News | CEGEP students locked out days before going on strike

Week of activism sees protest on McGill campus

Beginning on Saturday November 20, students at CEGEP du Vieux Montreal (CVM) were locked out of their college for five days. The lockout came as students prepared a week of mobilization against the Liberal government’s planned tuition hikes. The week of student action included strikes, sit-ins, and an outdoor bed-in.

“The goal of closing the CEGEP…is really to prevent the mobilization of students,” argued Laurent Cornelissen, a spokesperson for the AEGCVM, the CEGEP’s student association.

According to Estelle Desgerlis, another AEGCVM spokesperson, students received an email on Saturday morning saying that the CEGEP would be closed until Thursday. In the email, the administration cited the difficulty of securing the school in the face of the week’s coming activism, as the reason for the closure. The CVM administration could not be reached for comment.

“It took three weeks for us to organize the strike and the cultural conference with workshops outside…to really inform people what is happening,” said Fallon Roullier, a student who played a large role in organizing the action.

Last week’s schedule included two strike days on November 23 and 24 along with participation in protests on René Levesque and a protest on McGill campus.

AEGCVM has traditionally held bed-ins the night before student strikes to prepare students for the action and to facilitate more students attending the strikes. This year, in the face of the lockout, students slept outside in a tarp-enclosed barricade.

“In the past we had a lot of experience with bed-ins, we had an experience where things went badly in 2007…[At that time the bed-in was] illegal because the administration did not permit them except that some activists decided to sleep there anyway,” Roullier explained.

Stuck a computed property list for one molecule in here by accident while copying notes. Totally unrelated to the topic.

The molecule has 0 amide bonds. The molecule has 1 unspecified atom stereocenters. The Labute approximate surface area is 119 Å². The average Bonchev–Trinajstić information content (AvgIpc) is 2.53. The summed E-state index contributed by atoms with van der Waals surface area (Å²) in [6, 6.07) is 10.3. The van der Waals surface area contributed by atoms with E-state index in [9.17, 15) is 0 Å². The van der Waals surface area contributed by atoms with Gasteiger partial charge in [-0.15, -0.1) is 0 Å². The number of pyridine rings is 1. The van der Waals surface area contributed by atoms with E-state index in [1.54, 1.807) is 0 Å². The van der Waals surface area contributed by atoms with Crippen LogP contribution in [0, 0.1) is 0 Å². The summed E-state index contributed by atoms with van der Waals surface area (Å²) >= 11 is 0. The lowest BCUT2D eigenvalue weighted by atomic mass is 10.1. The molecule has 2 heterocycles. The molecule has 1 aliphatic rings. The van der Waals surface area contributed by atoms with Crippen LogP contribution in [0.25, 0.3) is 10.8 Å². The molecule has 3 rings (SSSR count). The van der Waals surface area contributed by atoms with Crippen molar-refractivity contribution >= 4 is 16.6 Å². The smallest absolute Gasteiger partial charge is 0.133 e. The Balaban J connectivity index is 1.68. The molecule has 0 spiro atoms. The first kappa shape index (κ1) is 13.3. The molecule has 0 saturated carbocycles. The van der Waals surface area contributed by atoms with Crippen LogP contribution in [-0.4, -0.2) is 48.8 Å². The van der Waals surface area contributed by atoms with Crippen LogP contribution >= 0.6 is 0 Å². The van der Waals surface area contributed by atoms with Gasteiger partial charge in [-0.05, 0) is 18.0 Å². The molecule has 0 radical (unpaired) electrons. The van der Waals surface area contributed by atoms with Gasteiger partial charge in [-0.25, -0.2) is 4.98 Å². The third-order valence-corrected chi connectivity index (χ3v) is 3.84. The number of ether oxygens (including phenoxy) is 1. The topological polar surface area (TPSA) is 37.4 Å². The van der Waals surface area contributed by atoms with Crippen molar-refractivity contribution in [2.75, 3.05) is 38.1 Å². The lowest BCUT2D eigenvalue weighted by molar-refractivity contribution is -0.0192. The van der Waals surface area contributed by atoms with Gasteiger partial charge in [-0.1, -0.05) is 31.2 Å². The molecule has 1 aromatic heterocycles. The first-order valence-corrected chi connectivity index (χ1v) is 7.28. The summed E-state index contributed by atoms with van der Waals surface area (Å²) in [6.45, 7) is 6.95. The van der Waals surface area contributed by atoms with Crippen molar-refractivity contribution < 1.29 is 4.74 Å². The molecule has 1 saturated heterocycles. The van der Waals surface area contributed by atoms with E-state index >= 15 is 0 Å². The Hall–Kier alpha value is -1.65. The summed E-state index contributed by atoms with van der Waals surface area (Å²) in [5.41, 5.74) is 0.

Rouiller said that in 2008 the CVM administration oversaw a successful bed-in. The role of the administration included supervision of students and help in accessing bathrooms and water.

This year, in the week before the lockout, there were no negotiations between students and the administration.

“The CEGEP administration refused all forms of negotiations with us in regards to this strike. All we wanted to do with the administration was to talk, make an agreement, make compromises, discuss. But the administration refused that right,” said CVM student Corrine Lagoie.

“It is due to [the unwillingness of the administration to negotiate] that we organized a pacifist sit-in [for Monday afternoon] then in reaction to this pacifism they closed the school for five days,” Lagoie added.

Students eventually staged a sit-in scheduled for Monday, November 22 – the day before the two days of student strikes were set to begin – in order to demand that the administration negotiate with students.

“I think that…[the administration] saw on Facebook the group had 250 people who said they would participate in the sit-in … They feared the would lose ground so they decided simply to close the doors [of the CEGEP],” said Desgerlis.

How the lockout and subsequent student protests will affect long-term relations between the CVM administration and students remains to be seen. But students are bitter about what a student association press release called “a pure display of paternalistic behaviors.”

“[The strike] is the only democratic medium that we can use to be heard apart from voting,” CVM student Jeanne Pilot pointed out. “We cannot wait until 2012 when the [increased tuition fees] have arrived. … I think that [a strike] is the way to send a clear message if you are not heard.”


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